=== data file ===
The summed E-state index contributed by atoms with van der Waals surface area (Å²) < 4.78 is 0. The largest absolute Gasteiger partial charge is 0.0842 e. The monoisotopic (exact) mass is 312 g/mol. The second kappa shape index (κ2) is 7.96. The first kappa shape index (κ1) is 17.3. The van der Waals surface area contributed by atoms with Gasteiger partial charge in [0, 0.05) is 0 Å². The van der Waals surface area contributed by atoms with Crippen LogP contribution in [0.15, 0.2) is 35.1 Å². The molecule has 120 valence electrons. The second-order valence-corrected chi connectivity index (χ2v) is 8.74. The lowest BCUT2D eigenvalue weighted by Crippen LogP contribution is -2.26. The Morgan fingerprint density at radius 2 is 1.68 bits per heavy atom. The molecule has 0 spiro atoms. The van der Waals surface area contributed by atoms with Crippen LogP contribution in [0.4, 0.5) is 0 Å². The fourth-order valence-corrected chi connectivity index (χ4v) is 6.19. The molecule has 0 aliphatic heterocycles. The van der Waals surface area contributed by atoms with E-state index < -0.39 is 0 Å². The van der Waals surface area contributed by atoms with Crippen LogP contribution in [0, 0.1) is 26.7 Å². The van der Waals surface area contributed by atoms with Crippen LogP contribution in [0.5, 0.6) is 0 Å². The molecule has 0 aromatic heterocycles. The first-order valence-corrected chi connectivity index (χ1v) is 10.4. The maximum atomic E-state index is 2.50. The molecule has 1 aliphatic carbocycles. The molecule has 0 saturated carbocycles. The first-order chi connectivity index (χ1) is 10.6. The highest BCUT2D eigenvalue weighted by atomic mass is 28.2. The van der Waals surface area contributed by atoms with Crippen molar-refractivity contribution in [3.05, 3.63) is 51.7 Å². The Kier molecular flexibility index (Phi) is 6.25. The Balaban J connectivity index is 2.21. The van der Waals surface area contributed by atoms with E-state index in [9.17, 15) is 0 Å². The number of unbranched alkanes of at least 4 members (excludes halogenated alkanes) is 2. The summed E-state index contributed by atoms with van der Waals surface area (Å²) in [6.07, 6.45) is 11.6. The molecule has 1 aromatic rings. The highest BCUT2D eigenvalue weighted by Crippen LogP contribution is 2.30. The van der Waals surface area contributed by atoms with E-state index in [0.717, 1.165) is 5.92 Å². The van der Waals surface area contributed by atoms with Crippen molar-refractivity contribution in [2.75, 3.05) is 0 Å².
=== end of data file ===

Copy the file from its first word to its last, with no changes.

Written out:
The summed E-state index contributed by atoms with van der Waals surface area (Å²) < 4.78 is 0. The largest absolute Gasteiger partial charge is 0.0842 e. The monoisotopic (exact) mass is 312 g/mol. The second kappa shape index (κ2) is 7.96. The first kappa shape index (κ1) is 17.3. The van der Waals surface area contributed by atoms with Gasteiger partial charge in [0, 0.05) is 0 Å². The van der Waals surface area contributed by atoms with Crippen LogP contribution in [0.15, 0.2) is 35.1 Å². The molecule has 120 valence electrons. The second-order valence-corrected chi connectivity index (χ2v) is 8.74. The lowest BCUT2D eigenvalue weighted by Crippen LogP contribution is -2.26. The Morgan fingerprint density at radius 2 is 1.68 bits per heavy atom. The molecule has 0 spiro atoms. The van der Waals surface area contributed by atoms with Crippen LogP contribution in [0.4, 0.5) is 0 Å². The fourth-order valence-corrected chi connectivity index (χ4v) is 6.19. The molecule has 0 aliphatic heterocycles. The van der Waals surface area contributed by atoms with E-state index < -0.39 is 0 Å². The van der Waals surface area contributed by atoms with Crippen LogP contribution in [0, 0.1) is 26.7 Å². The van der Waals surface area contributed by atoms with Crippen LogP contribution in [0.5, 0.6) is 0 Å². The molecule has 0 aromatic heterocycles. The first-order valence-corrected chi connectivity index (χ1v) is 10.4. The maximum atomic E-state index is 2.50. The molecule has 1 aliphatic carbocycles. The molecule has 0 saturated carbocycles. The first-order chi connectivity index (χ1) is 10.6. The highest BCUT2D eigenvalue weighted by atomic mass is 28.2. The van der Waals surface area contributed by atoms with Crippen molar-refractivity contribution in [3.05, 3.63) is 51.7 Å². The Kier molecular flexibility index (Phi) is 6.25. The Balaban J connectivity index is 2.21. The van der Waals surface area contributed by atoms with E-state index in [9.17, 15) is 0 Å². The number of unbranched alkanes of at least 4 members (excludes halogenated alkanes) is 2. The summed E-state index contributed by atoms with van der Waals surface area (Å²) in [6.07, 6.45) is 11.6. The molecule has 1 aromatic rings. The highest BCUT2D eigenvalue weighted by Crippen LogP contribution is 2.30. The van der Waals surface area contributed by atoms with E-state index in [0.717, 1.165) is 5.92 Å². The van der Waals surface area contributed by atoms with Crippen molar-refractivity contribution in [2.75, 3.05) is 0 Å².